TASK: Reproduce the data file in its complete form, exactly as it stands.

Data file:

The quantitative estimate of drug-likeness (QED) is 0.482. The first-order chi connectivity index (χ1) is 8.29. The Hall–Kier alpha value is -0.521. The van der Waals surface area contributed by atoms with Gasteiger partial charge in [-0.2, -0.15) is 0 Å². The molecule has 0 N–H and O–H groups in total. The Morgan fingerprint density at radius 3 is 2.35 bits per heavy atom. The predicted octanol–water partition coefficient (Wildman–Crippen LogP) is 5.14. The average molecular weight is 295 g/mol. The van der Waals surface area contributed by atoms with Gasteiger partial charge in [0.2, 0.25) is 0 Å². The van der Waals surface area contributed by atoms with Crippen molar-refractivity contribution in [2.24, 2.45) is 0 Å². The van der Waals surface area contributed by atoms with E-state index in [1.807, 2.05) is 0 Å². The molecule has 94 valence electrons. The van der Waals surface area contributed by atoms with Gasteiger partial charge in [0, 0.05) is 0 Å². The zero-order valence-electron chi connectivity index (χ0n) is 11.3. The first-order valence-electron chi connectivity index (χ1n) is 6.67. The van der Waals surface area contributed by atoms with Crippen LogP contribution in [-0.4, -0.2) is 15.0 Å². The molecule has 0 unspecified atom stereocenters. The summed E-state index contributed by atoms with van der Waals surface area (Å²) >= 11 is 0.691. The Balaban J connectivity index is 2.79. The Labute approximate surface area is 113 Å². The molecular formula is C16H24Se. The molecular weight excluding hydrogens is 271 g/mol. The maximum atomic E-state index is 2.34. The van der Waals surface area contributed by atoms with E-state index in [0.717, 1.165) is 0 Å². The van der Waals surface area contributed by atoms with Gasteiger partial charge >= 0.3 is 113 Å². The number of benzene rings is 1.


The quantitative estimate of drug-likeness (QED) is 0.482. The first-order chi connectivity index (χ1) is 8.29. The Hall–Kier alpha value is -0.521. The van der Waals surface area contributed by atoms with Gasteiger partial charge in [-0.2, -0.15) is 0 Å². The molecule has 0 N–H and O–H groups in total. The Morgan fingerprint density at radius 3 is 2.35 bits per heavy atom. The predicted octanol–water partition coefficient (Wildman–Crippen LogP) is 5.14. The average molecular weight is 295 g/mol. The van der Waals surface area contributed by atoms with Gasteiger partial charge in [0.2, 0.25) is 0 Å². The van der Waals surface area contributed by atoms with Crippen molar-refractivity contribution in [2.24, 2.45) is 0 Å². The van der Waals surface area contributed by atoms with E-state index in [1.807, 2.05) is 0 Å². The molecule has 94 valence electrons. The van der Waals surface area contributed by atoms with Gasteiger partial charge in [0, 0.05) is 0 Å². The zero-order valence-electron chi connectivity index (χ0n) is 11.3. The first-order valence-electron chi connectivity index (χ1n) is 6.67. The van der Waals surface area contributed by atoms with Crippen LogP contribution in [-0.4, -0.2) is 15.0 Å². The molecule has 0 unspecified atom stereocenters. The summed E-state index contributed by atoms with van der Waals surface area (Å²) >= 11 is 0.691. The Balaban J connectivity index is 2.79. The Labute approximate surface area is 113 Å². The molecular formula is C16H24Se. The molecular weight excluding hydrogens is 271 g/mol. The maximum atomic E-state index is 2.34. The van der Waals surface area contributed by atoms with E-state index in [0.717, 1.165) is 0 Å². The van der Waals surface area contributed by atoms with Gasteiger partial charge >= 0.3 is 113 Å². The number of benzene rings is 1.